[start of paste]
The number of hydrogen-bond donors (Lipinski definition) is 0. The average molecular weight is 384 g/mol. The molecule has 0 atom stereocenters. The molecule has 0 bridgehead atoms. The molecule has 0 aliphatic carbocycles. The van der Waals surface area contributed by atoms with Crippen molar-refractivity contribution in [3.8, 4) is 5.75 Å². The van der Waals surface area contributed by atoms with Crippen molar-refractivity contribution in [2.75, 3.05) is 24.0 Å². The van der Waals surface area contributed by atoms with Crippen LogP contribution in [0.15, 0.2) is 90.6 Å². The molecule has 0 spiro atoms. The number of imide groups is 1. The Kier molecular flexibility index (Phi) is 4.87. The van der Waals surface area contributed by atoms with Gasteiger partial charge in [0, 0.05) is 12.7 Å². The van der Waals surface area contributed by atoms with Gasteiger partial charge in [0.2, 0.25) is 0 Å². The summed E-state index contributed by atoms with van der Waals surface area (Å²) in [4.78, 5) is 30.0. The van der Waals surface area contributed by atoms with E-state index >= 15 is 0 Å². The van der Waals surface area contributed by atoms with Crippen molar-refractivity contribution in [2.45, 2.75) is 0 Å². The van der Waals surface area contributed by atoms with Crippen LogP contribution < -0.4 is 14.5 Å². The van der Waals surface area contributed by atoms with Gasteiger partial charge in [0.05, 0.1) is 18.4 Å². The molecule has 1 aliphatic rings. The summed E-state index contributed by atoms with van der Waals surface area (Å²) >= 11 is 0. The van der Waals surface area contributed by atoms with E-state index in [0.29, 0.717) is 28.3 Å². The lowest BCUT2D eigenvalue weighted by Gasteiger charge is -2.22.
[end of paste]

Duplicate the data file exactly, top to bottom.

The number of hydrogen-bond donors (Lipinski definition) is 0. The average molecular weight is 384 g/mol. The molecule has 0 atom stereocenters. The molecule has 0 bridgehead atoms. The molecule has 0 aliphatic carbocycles. The van der Waals surface area contributed by atoms with Crippen molar-refractivity contribution in [3.8, 4) is 5.75 Å². The van der Waals surface area contributed by atoms with Crippen molar-refractivity contribution in [2.75, 3.05) is 24.0 Å². The van der Waals surface area contributed by atoms with Crippen LogP contribution in [0.15, 0.2) is 90.6 Å². The molecule has 0 spiro atoms. The number of imide groups is 1. The Kier molecular flexibility index (Phi) is 4.87. The van der Waals surface area contributed by atoms with Gasteiger partial charge in [0, 0.05) is 12.7 Å². The van der Waals surface area contributed by atoms with Gasteiger partial charge in [0.2, 0.25) is 0 Å². The summed E-state index contributed by atoms with van der Waals surface area (Å²) in [4.78, 5) is 30.0. The van der Waals surface area contributed by atoms with E-state index >= 15 is 0 Å². The van der Waals surface area contributed by atoms with Crippen molar-refractivity contribution in [2.45, 2.75) is 0 Å². The van der Waals surface area contributed by atoms with Crippen LogP contribution < -0.4 is 14.5 Å². The van der Waals surface area contributed by atoms with Gasteiger partial charge in [0.05, 0.1) is 18.4 Å². The molecule has 1 aliphatic rings. The summed E-state index contributed by atoms with van der Waals surface area (Å²) >= 11 is 0. The van der Waals surface area contributed by atoms with E-state index in [0.29, 0.717) is 28.3 Å². The lowest BCUT2D eigenvalue weighted by Gasteiger charge is -2.22.